Poop stains on your baby's onesie are par for the course, due to leaky diapers or loose stool. Stains caused by human feces are protein based and can leave permanent discoloration when not treated properly. An older or set-in stain must be treated to remove proteins as well as discoloration. By tackling the source of the stain, rather than just the discoloration, you can successfully remove a baby poop stain from your child's cotton onesies.
Things You'll Need
- 1/2 tsp. liquid hand dishwashing detergent
- 1 tbsp. ammonia
- Enzyme stain remover
- Laundry detergent
- 1 cup white vinegar
Mix 1 quart lukewarm water with 1/2 tsp. dishwashing detergent and 1 tbsp. ammonia. Place the onesie with the set-in baby poop stains in the ammonia and detergent solution and allow it to soak for 15 minutes. Before removing the onesie, scrub the fabric together at the site of the stain to help loosen it.
Dunk the onesie in and out of the ammonia and detergent solution to agitate it. Set the garment in the mixture to soak for another 15 minutes.
Rinse the onesie in cool water then wring out the excess moisture. Empty the bucket of the ammonia solution and rinse it out thoroughly. Mix the enzyme stain remover in water, according to the package directions. Submerge the onesie in the enzyme stain remover solution and allow it to soak overnight.
Launder the onesie in warm water with laundry detergent and bleach. If the onesie is all white, use chlorine bleach to help remove the remaining stain. Use oxygen bleach for onesies with designs or other colors.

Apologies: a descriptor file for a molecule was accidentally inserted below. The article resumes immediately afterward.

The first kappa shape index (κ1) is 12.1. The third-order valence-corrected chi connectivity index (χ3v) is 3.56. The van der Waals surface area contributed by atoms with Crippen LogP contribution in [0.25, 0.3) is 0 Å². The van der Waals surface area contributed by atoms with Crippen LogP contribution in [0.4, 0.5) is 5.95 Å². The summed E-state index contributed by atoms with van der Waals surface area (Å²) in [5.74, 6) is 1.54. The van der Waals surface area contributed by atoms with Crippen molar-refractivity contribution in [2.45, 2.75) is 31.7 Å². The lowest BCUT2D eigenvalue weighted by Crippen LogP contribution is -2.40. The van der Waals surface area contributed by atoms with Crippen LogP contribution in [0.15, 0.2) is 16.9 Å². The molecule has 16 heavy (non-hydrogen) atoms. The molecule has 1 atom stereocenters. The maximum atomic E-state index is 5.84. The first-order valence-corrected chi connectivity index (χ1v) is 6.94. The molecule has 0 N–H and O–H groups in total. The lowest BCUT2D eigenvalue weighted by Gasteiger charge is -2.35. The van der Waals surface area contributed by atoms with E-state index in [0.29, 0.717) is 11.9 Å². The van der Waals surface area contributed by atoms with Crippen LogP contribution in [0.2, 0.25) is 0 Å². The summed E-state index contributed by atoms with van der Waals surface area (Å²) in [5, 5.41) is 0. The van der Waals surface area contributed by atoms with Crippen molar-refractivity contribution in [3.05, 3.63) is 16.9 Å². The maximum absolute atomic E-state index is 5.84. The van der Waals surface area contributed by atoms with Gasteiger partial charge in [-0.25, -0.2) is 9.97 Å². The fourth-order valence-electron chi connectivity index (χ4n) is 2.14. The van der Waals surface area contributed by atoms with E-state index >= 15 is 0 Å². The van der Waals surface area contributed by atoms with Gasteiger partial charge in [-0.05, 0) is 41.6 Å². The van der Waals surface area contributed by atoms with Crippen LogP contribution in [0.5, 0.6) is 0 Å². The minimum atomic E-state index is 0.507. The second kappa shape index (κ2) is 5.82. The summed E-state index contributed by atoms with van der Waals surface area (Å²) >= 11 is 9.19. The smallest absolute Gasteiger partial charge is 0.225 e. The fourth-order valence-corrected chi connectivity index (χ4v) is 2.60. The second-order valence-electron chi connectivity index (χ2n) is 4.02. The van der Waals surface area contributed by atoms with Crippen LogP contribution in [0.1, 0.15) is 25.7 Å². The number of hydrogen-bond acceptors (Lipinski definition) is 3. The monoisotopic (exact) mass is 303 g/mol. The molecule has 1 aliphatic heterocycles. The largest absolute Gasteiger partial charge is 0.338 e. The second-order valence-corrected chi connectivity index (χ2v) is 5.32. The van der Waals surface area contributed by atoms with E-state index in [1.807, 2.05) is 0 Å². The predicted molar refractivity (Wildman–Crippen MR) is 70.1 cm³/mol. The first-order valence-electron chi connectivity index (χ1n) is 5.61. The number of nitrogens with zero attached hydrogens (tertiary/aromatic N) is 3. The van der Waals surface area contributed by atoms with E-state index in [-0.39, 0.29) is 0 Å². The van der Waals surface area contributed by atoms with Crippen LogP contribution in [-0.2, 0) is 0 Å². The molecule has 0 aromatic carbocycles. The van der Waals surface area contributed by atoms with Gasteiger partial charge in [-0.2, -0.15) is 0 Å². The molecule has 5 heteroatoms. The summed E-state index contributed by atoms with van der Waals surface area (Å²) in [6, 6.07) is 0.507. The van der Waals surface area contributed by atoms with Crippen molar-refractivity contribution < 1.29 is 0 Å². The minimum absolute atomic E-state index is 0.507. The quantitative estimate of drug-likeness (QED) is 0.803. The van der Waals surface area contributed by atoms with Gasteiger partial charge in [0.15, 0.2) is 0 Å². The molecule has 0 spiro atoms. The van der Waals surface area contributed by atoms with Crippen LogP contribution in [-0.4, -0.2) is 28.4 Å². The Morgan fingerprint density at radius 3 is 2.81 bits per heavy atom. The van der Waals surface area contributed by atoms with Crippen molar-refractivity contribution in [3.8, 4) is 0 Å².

Pour 1 cup white vinegar into the rinse cycle to remove any odor that lingers on the onesie. Check to see that the entire stain has been removed before drying the onesie. Repeat the stain removal steps to remove any last trace of the stain.
Tips & Warnings
- Treat a stool stain as promptly as possible for the simplest stain removal.
- Soak the onesie in undiluted vinegar to help remove the stain and accompanying odor.
- Avoid washing the stained onesie in hot water or placing it in the dryer as both cause the protein in feces to cook, leading to a permanent stain.
- Ohio State University: Quick & Easy Stain Removal Guide: Protein Stains
- Good Housekeeping: Stain Buster: Feces
- University of Illinois Extension: Stain Solutions: Feces and Excrement
- University of Missouri; Stain Removal From Washable Fabrics: Protein Stains; Sharon Stevens; June 2009
- Reader's Digest: 150+ Household Uses for Vinegar: Softens Fabric, Kill Bacteria, Eliminate Static, and More
- Photo Credit Sky View/Photodisc/Getty Images George Doyle/Stockbyte/Getty Images Thinkstock/Comstock/Getty Images
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